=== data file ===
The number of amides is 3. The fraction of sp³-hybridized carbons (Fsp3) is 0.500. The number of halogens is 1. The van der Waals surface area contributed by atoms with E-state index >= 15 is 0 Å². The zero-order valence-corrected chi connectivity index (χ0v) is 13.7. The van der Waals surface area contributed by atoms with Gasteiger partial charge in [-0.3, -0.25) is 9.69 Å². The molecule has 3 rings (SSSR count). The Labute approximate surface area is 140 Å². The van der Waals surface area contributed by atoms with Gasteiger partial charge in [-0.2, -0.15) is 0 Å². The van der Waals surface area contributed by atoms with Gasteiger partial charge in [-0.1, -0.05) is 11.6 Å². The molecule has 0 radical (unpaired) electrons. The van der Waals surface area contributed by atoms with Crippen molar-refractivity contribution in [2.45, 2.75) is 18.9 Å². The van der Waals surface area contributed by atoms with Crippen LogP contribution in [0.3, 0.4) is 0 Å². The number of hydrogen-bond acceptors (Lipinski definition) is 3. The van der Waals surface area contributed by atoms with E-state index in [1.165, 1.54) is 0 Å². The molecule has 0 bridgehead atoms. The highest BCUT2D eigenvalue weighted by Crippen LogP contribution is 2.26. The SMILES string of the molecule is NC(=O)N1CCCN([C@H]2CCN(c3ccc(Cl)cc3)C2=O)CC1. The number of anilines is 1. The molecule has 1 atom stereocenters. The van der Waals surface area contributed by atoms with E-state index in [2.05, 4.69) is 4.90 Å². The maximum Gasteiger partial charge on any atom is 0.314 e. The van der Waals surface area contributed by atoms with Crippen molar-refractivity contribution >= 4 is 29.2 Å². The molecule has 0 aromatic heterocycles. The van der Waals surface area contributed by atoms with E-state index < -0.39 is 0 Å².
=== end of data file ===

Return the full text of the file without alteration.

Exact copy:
The number of amides is 3. The fraction of sp³-hybridized carbons (Fsp3) is 0.500. The number of halogens is 1. The van der Waals surface area contributed by atoms with E-state index >= 15 is 0 Å². The zero-order valence-corrected chi connectivity index (χ0v) is 13.7. The van der Waals surface area contributed by atoms with Gasteiger partial charge in [-0.3, -0.25) is 9.69 Å². The molecule has 3 rings (SSSR count). The Labute approximate surface area is 140 Å². The van der Waals surface area contributed by atoms with Gasteiger partial charge in [-0.2, -0.15) is 0 Å². The van der Waals surface area contributed by atoms with Gasteiger partial charge in [-0.1, -0.05) is 11.6 Å². The molecule has 0 radical (unpaired) electrons. The van der Waals surface area contributed by atoms with Crippen molar-refractivity contribution in [2.45, 2.75) is 18.9 Å². The van der Waals surface area contributed by atoms with Crippen LogP contribution in [0.3, 0.4) is 0 Å². The number of hydrogen-bond acceptors (Lipinski definition) is 3. The van der Waals surface area contributed by atoms with E-state index in [1.165, 1.54) is 0 Å². The molecule has 0 bridgehead atoms. The highest BCUT2D eigenvalue weighted by Crippen LogP contribution is 2.26. The SMILES string of the molecule is NC(=O)N1CCCN([C@H]2CCN(c3ccc(Cl)cc3)C2=O)CC1. The number of anilines is 1. The molecule has 1 atom stereocenters. The van der Waals surface area contributed by atoms with E-state index in [2.05, 4.69) is 4.90 Å². The maximum Gasteiger partial charge on any atom is 0.314 e. The van der Waals surface area contributed by atoms with Crippen molar-refractivity contribution >= 4 is 29.2 Å². The molecule has 0 aromatic heterocycles. The van der Waals surface area contributed by atoms with E-state index < -0.39 is 0 Å².